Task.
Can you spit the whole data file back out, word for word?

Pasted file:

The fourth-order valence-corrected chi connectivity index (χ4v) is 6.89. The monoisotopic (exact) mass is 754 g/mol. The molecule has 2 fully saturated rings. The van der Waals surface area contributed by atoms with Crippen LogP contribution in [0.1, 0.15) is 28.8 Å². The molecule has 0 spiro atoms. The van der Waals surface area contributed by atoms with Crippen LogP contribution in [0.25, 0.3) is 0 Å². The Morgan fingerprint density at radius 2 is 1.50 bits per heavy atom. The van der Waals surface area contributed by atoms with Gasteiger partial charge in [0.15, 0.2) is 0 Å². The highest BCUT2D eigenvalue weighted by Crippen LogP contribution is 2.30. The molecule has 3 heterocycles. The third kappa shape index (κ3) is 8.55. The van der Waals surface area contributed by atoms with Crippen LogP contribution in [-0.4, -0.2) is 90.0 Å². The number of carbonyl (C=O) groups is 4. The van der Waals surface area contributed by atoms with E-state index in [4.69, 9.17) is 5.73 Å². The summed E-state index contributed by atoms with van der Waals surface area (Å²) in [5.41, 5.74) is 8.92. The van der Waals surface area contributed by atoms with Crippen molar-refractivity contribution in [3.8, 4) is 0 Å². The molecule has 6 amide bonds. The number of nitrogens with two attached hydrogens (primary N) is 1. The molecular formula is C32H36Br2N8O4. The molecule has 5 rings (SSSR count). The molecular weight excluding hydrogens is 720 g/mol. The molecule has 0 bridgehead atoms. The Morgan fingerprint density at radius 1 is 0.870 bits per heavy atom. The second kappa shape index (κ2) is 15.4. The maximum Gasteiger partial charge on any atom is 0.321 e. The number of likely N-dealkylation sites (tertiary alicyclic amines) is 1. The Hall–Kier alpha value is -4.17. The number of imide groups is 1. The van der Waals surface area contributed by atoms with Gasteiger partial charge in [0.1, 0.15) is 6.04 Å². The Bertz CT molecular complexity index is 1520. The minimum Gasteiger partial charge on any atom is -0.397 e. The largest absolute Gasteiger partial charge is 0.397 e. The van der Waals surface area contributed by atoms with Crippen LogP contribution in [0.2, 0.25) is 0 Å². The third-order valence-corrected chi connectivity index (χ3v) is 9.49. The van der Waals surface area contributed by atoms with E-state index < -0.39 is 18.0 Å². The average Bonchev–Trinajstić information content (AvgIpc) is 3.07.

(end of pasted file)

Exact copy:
The fourth-order valence-corrected chi connectivity index (χ4v) is 6.89. The monoisotopic (exact) mass is 754 g/mol. The molecule has 2 fully saturated rings. The van der Waals surface area contributed by atoms with Crippen LogP contribution in [0.1, 0.15) is 28.8 Å². The molecule has 0 spiro atoms. The van der Waals surface area contributed by atoms with Crippen LogP contribution in [0.25, 0.3) is 0 Å². The Morgan fingerprint density at radius 2 is 1.50 bits per heavy atom. The van der Waals surface area contributed by atoms with Gasteiger partial charge in [0.15, 0.2) is 0 Å². The highest BCUT2D eigenvalue weighted by Crippen LogP contribution is 2.30. The molecule has 3 heterocycles. The third kappa shape index (κ3) is 8.55. The van der Waals surface area contributed by atoms with Crippen LogP contribution in [-0.4, -0.2) is 90.0 Å². The number of carbonyl (C=O) groups is 4. The van der Waals surface area contributed by atoms with E-state index in [4.69, 9.17) is 5.73 Å². The summed E-state index contributed by atoms with van der Waals surface area (Å²) in [5.41, 5.74) is 8.92. The van der Waals surface area contributed by atoms with Crippen molar-refractivity contribution in [3.8, 4) is 0 Å². The molecule has 6 amide bonds. The number of nitrogens with two attached hydrogens (primary N) is 1. The molecular formula is C32H36Br2N8O4. The molecule has 5 rings (SSSR count). The molecular weight excluding hydrogens is 720 g/mol. The molecule has 0 bridgehead atoms. The Morgan fingerprint density at radius 1 is 0.870 bits per heavy atom. The second kappa shape index (κ2) is 15.4. The maximum Gasteiger partial charge on any atom is 0.321 e. The number of likely N-dealkylation sites (tertiary alicyclic amines) is 1. The Hall–Kier alpha value is -4.17. The number of imide groups is 1. The van der Waals surface area contributed by atoms with Gasteiger partial charge in [0.1, 0.15) is 6.04 Å². The Bertz CT molecular complexity index is 1520. The minimum Gasteiger partial charge on any atom is -0.397 e. The largest absolute Gasteiger partial charge is 0.397 e. The van der Waals surface area contributed by atoms with Crippen LogP contribution in [0.2, 0.25) is 0 Å². The third-order valence-corrected chi connectivity index (χ3v) is 9.49. The van der Waals surface area contributed by atoms with E-state index < -0.39 is 18.0 Å². The average Bonchev–Trinajstić information content (AvgIpc) is 3.07.